pregnancies

Newly Married Couple


 The joining of families Family with Adolescents
 Key principle: Commitment to the new  Key principle: increasing flexibility of
subsystem boundaries to includ children independence
 Formation of the marital system  Identity crisis
 Realignment of relationships with extended  Re-focus on midlife, marital and career
families and friends to include the spouse issues
 Establishing home base  Beginning shift towards concern for the
 Money matters older generation
 Demands on new role
 Establishing a satisfying sexual relationship Launching Family
 Interaction with friends and associates in  Begins when the first child leaves home
the community  Longest stage, most problematic of all
 Facing the possibility of children and phases
planning for their coming  Key Principle: accepting a multitude of
entries and exits into the family system
Family with Young Children  Adjustment to new family members
 Pregnancy for the first child to emergence of  Dealing with illness or death of
adolescents parents/grandparents
 Stage when child starts to go to school  Career stagnation vs financial liberation
 Becoming parents  Extramarital affairs vs a restructured marital
 Key principle: Accepting marital system to relationship
make space for children
 Taking on parenting role
 Key principle: Realignment of relationship
with extended family to include parenting &
grand parenting roles
 FLC phase that has the highest rate of
divorce

2
 Life cycle phases linked almost exclusively
to child rearing activities
 A woman who choose a primary role as
mother and homemaker will have to face an
“empty nest” phase later on in life

 Women most prone to symptom

S O L A N-VAIL L A F U E
development at life cycle transitions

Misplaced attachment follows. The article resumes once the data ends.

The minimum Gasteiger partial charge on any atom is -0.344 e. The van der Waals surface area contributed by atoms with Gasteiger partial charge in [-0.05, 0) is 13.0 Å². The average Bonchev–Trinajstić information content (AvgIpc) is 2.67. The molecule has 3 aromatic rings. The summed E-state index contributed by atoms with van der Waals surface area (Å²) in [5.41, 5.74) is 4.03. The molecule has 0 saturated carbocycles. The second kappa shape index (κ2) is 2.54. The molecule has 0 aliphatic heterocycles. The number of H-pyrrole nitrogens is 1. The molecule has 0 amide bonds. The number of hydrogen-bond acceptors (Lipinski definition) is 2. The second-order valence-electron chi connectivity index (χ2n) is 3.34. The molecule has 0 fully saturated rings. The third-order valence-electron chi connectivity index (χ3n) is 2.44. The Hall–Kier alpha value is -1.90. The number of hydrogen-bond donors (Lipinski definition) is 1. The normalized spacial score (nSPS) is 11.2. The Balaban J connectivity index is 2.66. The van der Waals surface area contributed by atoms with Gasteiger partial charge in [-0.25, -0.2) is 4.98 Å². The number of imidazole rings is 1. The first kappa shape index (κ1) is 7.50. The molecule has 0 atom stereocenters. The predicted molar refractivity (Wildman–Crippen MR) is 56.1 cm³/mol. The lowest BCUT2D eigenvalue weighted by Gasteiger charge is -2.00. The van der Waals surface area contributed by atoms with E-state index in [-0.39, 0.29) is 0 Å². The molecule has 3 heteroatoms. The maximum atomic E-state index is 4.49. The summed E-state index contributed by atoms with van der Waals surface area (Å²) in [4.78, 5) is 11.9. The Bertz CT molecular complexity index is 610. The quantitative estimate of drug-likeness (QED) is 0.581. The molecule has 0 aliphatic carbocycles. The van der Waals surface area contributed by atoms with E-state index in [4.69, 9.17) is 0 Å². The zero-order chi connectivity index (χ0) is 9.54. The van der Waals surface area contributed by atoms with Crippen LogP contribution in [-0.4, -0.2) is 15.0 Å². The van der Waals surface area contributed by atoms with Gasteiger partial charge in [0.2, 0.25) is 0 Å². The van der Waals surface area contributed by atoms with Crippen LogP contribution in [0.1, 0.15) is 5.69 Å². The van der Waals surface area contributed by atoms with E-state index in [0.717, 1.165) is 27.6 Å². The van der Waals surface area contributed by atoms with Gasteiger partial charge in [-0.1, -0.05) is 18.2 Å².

 The goals of career and family present
severe dilemma
 Likely to be depressed at childbirth
 Seek help during the child-rearing years
 Responsible for older relatives
 Bear emotional responsibility for all family

I
relationships

G ra c ia n o R e m e d io s

The Family in Later Life

II
 Begins with departure of last child and
continues through retirement and death
 Old age and disease
 Financial/ retirement adjustments
 Death of spouse
 Empty nest syndrome
 Key process: accepting the shifting of
M a ngenerational
d in g goals
Am y G e o rg e L y d ia I m e ld a E liza b e th G ra c
SOLANA-VILLAFUERTE FAMILY
I V ic to ria N ene
Gracian
o
82
Remedio
s
65
David
58
Tess
55 J u lie M ie n
II Flow of Anxiety in a Family
Mandin
g
Amy George Lydia Imelda Elizabet Grace Reggie Jha Bhen SYSTEM LEVELS Vertical Stressors
h

III 4 4
31 y 20
Family patterns, myths, legacies
Victoria
- Social, cultural,

6
Nene Julie Mien Hearty Mandy22

M ic h a e
28 28

III 4 4 6 Michael political, economic


Lester

Chai
- Community, work,
Heart disease friends
L e s te r
3

Diabetes Justin
39
Mek
33 - Extended family
Asthma
Junilyn Thea - Nuclear family
HPN 28
- Individual
2 mos

Stroke Nov. 25, 2007

The Changing Family Life Cycle


H e a r t d ise a se Horizontal Stressors
DEVELOPMENTAL- Life cycle transitions
UNPREDICTABLE- Untimely death, chronic illness,

D ia b e t e s
 Due to lower birth rate
accident
 Longer life span/ expectancy
 Changing role of women 2 Types of Stressors J u s tin M
 Increasing divorce and remarriage rate 1. Vertical Stressors – trans generational stressors

A sthm a 3 9 of 3
transmitted down each generation, patterns
relating interactions, attributes, norms, taboos
within family
Role of Women in the FLC J u n ilyn Issue: How each family deals with those
 Central to the functioning of the family factors,taboos etc. T hea
function as wife and motherH PN
 Identities determined primarily by their
28
2 m os
3

S tro ke
2. Horizontal Stressors – come with each cycle
change

References:
 Isabelita Samanego, MD. Proceedings of
the Orientation Course in Family Medicine.
PAFP, Inc.
 Carter, B. and McGoldrick, M. The
Changing Family Life Cycle, A Framework
for Family Therapy, 2nd ed. 1989. p3-28.

Transcribers: Ryan S. Marcelo


Yrenne James H. Teodosio, PTRP